Newsletter: California's dangerous winds
Here are the stories you shouldn’t miss today:
California’s Dangerous Winds
After enduring weeks of destructive fires, widespread blackouts and extreme weather conditions, California is facing another test today: powerful winds that forecasters are describing as historic and potentially disastrous.
In Southern California, Santa Ana winds of 50 to 70 mph, with isolated gusts of 80 mph, could ground helicopters that have been essential in fighting the Getty fire, which was started by a tree branch that fell on power lines (see the video). An “extreme red flag” warning has prompted urgent preparations for more potential fires and evacuations.
In Northern California, the winds could hit 65 mph, hindering efforts to contain the 76,000-acre Kincade fire, which has destroyed 189 structures, including 86 homes, and forced nearly 200,000 people to flee. Pacific Gas & Electric Co. said it could shut off power to well over 1 million people in its latest bid to reduce wildfire risk.
A Brief Wildfire Preparation Guide
— Get your household ready for a wildfire in your area.
— Kids and smoke exposure: First off, don’t buy masks.
— How to prepare pets and large animals.
— Ways you can keep the lights on when the power goes out.
Lt. Col. Alexander S. Vindman, a decorated Army officer and the top Ukraine expert at the National Security Council, has told a House panel that he was so alarmed by White House efforts to press Ukraine to investigate President Trump’s political foes that he repeatedly complained to a superior. The testimony, which took place behind closed doors, gives fresh ammunition to Democrats, who introduced a resolution that could be approved Thursday to formalize procedures for their impeachment inquiry and quiet GOP complaints about the process.
In a Giving Mood
Californians don’t have a U.S. Senate race on the ballot in 2020. No matter. They have donated more than $13.2 million this year to senators or their challengers across the country, according to federal fundraising disclosures tracking donations of $200 or more. And it’s not all going to Democrats. Some candidates, such as Sens. Lindsey Graham (R-S.C.) and Doug Jones (D-Ala.), have raised more money here than in their home states.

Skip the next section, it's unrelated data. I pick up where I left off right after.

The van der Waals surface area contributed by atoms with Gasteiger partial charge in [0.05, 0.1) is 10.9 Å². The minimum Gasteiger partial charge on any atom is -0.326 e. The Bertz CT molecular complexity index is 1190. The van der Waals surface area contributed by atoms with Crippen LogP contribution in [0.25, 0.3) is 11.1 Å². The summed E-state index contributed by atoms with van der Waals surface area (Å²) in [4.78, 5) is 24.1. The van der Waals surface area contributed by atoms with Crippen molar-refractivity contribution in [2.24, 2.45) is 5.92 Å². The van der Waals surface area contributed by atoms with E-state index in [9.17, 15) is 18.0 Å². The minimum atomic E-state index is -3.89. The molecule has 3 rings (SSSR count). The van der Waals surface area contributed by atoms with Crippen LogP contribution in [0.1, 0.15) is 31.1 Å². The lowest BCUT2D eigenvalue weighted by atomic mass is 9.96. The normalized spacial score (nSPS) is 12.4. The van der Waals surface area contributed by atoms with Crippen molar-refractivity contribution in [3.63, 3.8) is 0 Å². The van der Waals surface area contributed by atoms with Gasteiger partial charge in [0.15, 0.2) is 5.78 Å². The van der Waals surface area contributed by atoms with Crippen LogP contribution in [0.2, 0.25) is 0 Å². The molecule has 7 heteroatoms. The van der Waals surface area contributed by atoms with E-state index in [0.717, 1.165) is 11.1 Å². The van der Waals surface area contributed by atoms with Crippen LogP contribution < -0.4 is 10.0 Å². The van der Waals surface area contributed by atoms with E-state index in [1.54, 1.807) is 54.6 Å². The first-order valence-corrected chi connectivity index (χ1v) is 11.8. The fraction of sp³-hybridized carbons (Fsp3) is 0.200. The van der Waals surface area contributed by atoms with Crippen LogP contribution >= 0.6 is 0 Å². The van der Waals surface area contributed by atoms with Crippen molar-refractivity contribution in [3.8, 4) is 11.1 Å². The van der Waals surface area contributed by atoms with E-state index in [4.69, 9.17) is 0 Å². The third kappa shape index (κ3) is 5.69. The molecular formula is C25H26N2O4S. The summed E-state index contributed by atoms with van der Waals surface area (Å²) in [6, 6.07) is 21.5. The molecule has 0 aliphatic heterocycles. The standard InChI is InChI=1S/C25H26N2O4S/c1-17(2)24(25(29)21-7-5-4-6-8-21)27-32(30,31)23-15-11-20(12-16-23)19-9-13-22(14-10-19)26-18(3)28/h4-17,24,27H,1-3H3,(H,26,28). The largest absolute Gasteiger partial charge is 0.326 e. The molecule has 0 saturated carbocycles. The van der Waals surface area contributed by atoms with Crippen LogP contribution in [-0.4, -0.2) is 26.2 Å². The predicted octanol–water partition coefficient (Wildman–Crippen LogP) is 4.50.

A Blot on D.C.’s Landscape
Spare us the political jokes for a moment. Mysterious black splotches are creeping over the gleaming Jefferson Memorial, a hallowed shrine at Arlington National Cemetery and other historic monuments and buildings in Washington. What’s causing the unsightly mix of bacteria, fungi and algae known as “biofilm”? As our latest Column One shows, theories abound.
The Battle of 187
The year was 1994. The issue: Proposition 187, an initiative that sought to punish undocumented immigrants by denying them certain services, including access to public healthcare and education, in California. The measure sparked massive protests. Yet it won easily at the ballot box. But the true battle of Prop. 187 was just beginning, and eventually it would transform the state. A new three-part podcast hosted by reporter Gustavo Arellano, “This Is California: The Battle of 187,” explores the history.
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FROM THE ARCHIVES
On this date in 1949, the Rev. Billy Graham preached to thousands of faithful in an enormous tent at Washington Boulevard and Hill Street in Los Angeles — part of a more than eight-week tent revival that drew 350,000 and catapulted the young Southern Baptist preacher to religious stardom.
He quoted the Bible, discussed his tours of Europe after World War II and invoked the Cold War: “All across Europe, people know that time is running out,” he said. “Now that Russia has the atomic bomb, the world is in an armament race driving us to destruction.” This photo appeared in the Nov. 14, 1949, edition of The Times.
— Long Beach authorities say three people were killed and nine were hurt Tuesday night during a mass shooting at a home.
— Southern California Edison says its electrical equipment will probably be found to be “associated” with 2018’s deadly Woolsey fire, which burned more than 1,000 homes in Los Angeles and Ventura counties.